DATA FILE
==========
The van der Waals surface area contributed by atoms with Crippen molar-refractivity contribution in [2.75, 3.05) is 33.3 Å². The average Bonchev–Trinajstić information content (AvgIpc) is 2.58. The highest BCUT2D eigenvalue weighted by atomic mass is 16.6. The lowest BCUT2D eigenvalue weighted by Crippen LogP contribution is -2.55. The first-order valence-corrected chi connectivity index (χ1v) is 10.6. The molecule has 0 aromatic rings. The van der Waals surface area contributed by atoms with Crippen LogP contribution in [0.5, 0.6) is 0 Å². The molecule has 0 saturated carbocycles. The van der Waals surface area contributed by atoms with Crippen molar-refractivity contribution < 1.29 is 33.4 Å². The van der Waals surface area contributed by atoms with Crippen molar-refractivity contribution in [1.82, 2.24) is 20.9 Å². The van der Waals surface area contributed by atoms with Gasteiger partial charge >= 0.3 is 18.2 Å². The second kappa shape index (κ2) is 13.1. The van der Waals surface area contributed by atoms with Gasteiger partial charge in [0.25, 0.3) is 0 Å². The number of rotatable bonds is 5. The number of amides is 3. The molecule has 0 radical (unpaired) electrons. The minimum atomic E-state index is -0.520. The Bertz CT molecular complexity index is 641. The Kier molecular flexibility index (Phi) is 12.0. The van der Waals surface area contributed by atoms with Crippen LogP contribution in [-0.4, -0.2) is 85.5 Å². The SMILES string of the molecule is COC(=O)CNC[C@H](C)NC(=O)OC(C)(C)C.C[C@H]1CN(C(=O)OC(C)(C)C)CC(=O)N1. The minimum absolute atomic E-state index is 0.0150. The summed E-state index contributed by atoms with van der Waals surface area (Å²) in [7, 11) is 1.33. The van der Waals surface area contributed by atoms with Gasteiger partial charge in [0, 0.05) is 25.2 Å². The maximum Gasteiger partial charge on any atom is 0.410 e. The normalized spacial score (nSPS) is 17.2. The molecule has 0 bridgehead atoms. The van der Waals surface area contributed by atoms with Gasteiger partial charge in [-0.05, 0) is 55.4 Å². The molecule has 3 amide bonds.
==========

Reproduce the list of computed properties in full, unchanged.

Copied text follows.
The van der Waals surface area contributed by atoms with Crippen molar-refractivity contribution in [2.75, 3.05) is 33.3 Å². The average Bonchev–Trinajstić information content (AvgIpc) is 2.58. The highest BCUT2D eigenvalue weighted by atomic mass is 16.6. The lowest BCUT2D eigenvalue weighted by Crippen LogP contribution is -2.55. The first-order valence-corrected chi connectivity index (χ1v) is 10.6. The molecule has 0 aromatic rings. The van der Waals surface area contributed by atoms with Crippen LogP contribution in [0.5, 0.6) is 0 Å². The molecule has 0 saturated carbocycles. The van der Waals surface area contributed by atoms with Crippen molar-refractivity contribution < 1.29 is 33.4 Å². The van der Waals surface area contributed by atoms with Crippen molar-refractivity contribution in [1.82, 2.24) is 20.9 Å². The van der Waals surface area contributed by atoms with Gasteiger partial charge >= 0.3 is 18.2 Å². The second kappa shape index (κ2) is 13.1. The van der Waals surface area contributed by atoms with Gasteiger partial charge in [0.25, 0.3) is 0 Å². The number of rotatable bonds is 5. The number of amides is 3. The molecule has 0 radical (unpaired) electrons. The minimum atomic E-state index is -0.520. The Bertz CT molecular complexity index is 641. The Kier molecular flexibility index (Phi) is 12.0. The van der Waals surface area contributed by atoms with Crippen LogP contribution in [-0.4, -0.2) is 85.5 Å². The SMILES string of the molecule is COC(=O)CNC[C@H](C)NC(=O)OC(C)(C)C.C[C@H]1CN(C(=O)OC(C)(C)C)CC(=O)N1. The minimum absolute atomic E-state index is 0.0150. The summed E-state index contributed by atoms with van der Waals surface area (Å²) in [7, 11) is 1.33. The van der Waals surface area contributed by atoms with Gasteiger partial charge in [0, 0.05) is 25.2 Å². The maximum Gasteiger partial charge on any atom is 0.410 e. The normalized spacial score (nSPS) is 17.2. The molecule has 0 bridgehead atoms. The van der Waals surface area contributed by atoms with Gasteiger partial charge in [-0.05, 0) is 55.4 Å². The molecule has 3 amide bonds.